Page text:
N. Korea in military shakeup

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Supporters of Trump pose for photos with people dressed as the president and Kim Jong Un at the Nashville Municipal Auditorium on May 29. AFP

WASHINGTON/SEOUL (Reuters) – North Korea’s top three military officials have been removed from their posts, a senior US official said on Sunday, a move analysts said could support efforts by the North’s young leader to jump-start economic development and engage with the outside world.

Kim Jong Un is preparing for a high-stakes summit with US President Donald Trump in Singapore on June 12, the first such meeting between a North Korean leader and a sitting US president.

The US official, who spoke on condition of anonymity, was commenting on a report that all three of the North’s top military officials were believed to have been replaced.

Kim’s motivation remains unclear but analysts said the shake-up allows him and the ruling party to tighten control over the Korean People’s Army (KPA) at a critical time of international engagement and domestic development.

“If Kim Jong Un is set on making peace with the US and South Korea and dealing away at least part of the nuclear program, he will have to put the KPA’s influence in a box and keep it there,” said Ken Gause, director of the International Affairs Group at CNA, a non-profit research and analysis organisation.

“This reshuffle has brought to the fore the officers who can do just that. They are loyal to Kim Jong Un and no one else.”

Trump revived the Singapore summit on Friday after canceling it a week earlier.

The US is seeking a negotiated end to North Korea’s nuclear weapons programme and US officials believe there was some dissension in the military about Kim’s approaches to South Korea and the US.

Trump wants North Korea to “denuclearise,” or get rid of its nuclear arsenal, in return for relief from economic sanctions. North Korea’s leadership is believed to regard nuclear weapons as crucial to its survival, while Kim has said he plans to focus on economic development.

Citing an unidentified intelligence official, Yonhap said No Kwang Chol, first vice minister of the Ministry of People’s Armed Forces, had replaced Pak Yong Sik as defense chief, while Ri Myong Su was replaced by his deputy, Ri Yong Gil.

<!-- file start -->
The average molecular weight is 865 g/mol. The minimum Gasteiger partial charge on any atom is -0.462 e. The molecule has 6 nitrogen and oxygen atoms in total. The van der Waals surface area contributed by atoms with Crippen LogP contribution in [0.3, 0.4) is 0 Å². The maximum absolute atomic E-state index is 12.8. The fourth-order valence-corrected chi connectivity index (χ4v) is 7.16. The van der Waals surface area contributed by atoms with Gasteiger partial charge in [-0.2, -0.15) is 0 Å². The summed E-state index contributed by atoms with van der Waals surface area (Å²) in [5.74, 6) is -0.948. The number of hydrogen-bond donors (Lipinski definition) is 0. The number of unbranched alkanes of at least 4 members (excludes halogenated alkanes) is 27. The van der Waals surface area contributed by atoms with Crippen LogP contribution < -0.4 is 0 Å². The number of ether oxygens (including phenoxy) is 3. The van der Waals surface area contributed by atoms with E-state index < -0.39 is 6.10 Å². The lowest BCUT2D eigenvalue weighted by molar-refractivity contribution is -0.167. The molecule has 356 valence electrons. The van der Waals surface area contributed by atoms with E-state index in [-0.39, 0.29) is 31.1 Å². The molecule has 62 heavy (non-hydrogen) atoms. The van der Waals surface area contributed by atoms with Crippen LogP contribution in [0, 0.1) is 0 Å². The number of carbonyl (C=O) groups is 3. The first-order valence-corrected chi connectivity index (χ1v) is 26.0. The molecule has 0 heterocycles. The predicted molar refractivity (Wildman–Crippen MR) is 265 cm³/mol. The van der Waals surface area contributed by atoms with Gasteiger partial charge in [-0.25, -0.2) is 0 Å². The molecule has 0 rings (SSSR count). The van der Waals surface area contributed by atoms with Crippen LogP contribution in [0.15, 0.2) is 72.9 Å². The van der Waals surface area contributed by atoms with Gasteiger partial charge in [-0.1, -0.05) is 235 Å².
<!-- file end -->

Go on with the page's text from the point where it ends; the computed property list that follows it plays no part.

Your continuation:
North Korean state media previously confirmed that Army General Kim Su Gil had replaced Kim Jong Gak as director of the KPA’s General Political Bureau.

The White House, State Department, CIA and Office of the Director of National Intelligence did not respond immediately to requests for official comment.

South Korea’s unification and defense ministries declined to confirm the report, while an official at the Unification Ministry said the government was watching the leadership situation in the North closely.

Given the military’s secondary role in the country’s nuclear and missile programs, the moves are likely more about installing a younger, even more trusted cohort of officials who Kim Jong Un can rely on as he confronts a variety of domestic and international issues, said Michael Madden, a North Korea expert at Johns Hopkins University’s 38 North website.

“The nuclear weapons are a side issue,” he said.

The moves are likely linked in part to Kim Jong Un’s drive to have the military take a bigger role in critical infrastructure projects. That could explain why newly appointed director of the KPA’s General Political Bureau, Army General Kim Su Gil, accompanied Kim Jong Un on a field guidance trip to a beach tourist zone with other officials, Madden said.

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